On Season 3, Episode 2 of the podcast “An Arm and a Leg,” an Illinois woman harnesses a lifetime of experience — and frustration — with health care finances to help other people solve their medical bill problems.
Those who rely on plug-in health devices or medicine that requires refrigeration are scrambling to find ways to avoid potentially life-threatening disruptions now and in future fire season shutdowns.
Katie West, an American health researcher who has lived in Germany the past three years, hasn’t mastered the language and misses her family. But not having to worry about the cost of her lifesaving medication makes it OK.
The latest technology makes managing Type 1 diabetes much easier. But managing insurance company rules for the supplies is a big obstacle for some patients.
Health experts say the little-used benefit represents a lost opportunity for older adults to improve their health — and for the program to save money by preventing costly complications from diabetes and chronic kidney disease.
People with diabetes say they’ve been waiting for years for better technology to manage their chronic condition. Tired of waiting, some tech-savvy, do-it-yourselfers are constructing their own devices using open-source programming instructions.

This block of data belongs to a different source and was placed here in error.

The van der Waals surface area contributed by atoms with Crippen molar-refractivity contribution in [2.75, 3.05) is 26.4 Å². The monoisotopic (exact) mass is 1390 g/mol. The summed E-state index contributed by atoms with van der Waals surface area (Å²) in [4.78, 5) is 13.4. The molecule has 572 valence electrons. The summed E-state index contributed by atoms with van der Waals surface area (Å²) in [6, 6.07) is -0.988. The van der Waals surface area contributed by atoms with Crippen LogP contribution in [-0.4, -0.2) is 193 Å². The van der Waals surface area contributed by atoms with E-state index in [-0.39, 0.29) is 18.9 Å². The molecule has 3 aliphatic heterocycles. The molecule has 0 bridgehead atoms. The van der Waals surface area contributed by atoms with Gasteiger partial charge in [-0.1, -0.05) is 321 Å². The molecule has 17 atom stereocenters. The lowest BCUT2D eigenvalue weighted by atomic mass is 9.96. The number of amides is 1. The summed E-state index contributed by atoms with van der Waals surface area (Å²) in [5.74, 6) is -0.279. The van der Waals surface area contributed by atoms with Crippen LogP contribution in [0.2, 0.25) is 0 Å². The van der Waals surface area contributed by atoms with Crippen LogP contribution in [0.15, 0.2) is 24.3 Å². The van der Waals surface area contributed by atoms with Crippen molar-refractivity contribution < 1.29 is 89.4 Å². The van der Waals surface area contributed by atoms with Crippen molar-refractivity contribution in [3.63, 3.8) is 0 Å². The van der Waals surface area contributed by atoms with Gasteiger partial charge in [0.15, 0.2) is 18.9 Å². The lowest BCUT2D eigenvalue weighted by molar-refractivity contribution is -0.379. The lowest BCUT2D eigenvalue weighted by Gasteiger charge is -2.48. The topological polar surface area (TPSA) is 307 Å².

Patients with Type 2 diabetes are often steered toward medicine or insulin treatment. But with additional support, it’s possible to use diet and exercise to control blood sugar. The rising price of insulin drives patients to lower their dependence on the medicine.
KHN, in collaboration with PBS NewsHour, reports on the skyrocketing cost of insulin — and the trend’s deadly consequences. The price in the U.S. nearly doubled from 2012 to 2016, prompting some patients and activists to travel to Canada, where insulin can be 90% cheaper.
Kaiser Health News gives readers a chance to comment on a recent batch of stories.
In California, people who are black or Latino are more than twice as likely as whites to undergo amputations related to diabetes, a Kaiser Health News analysis found. The pattern is not unique to California.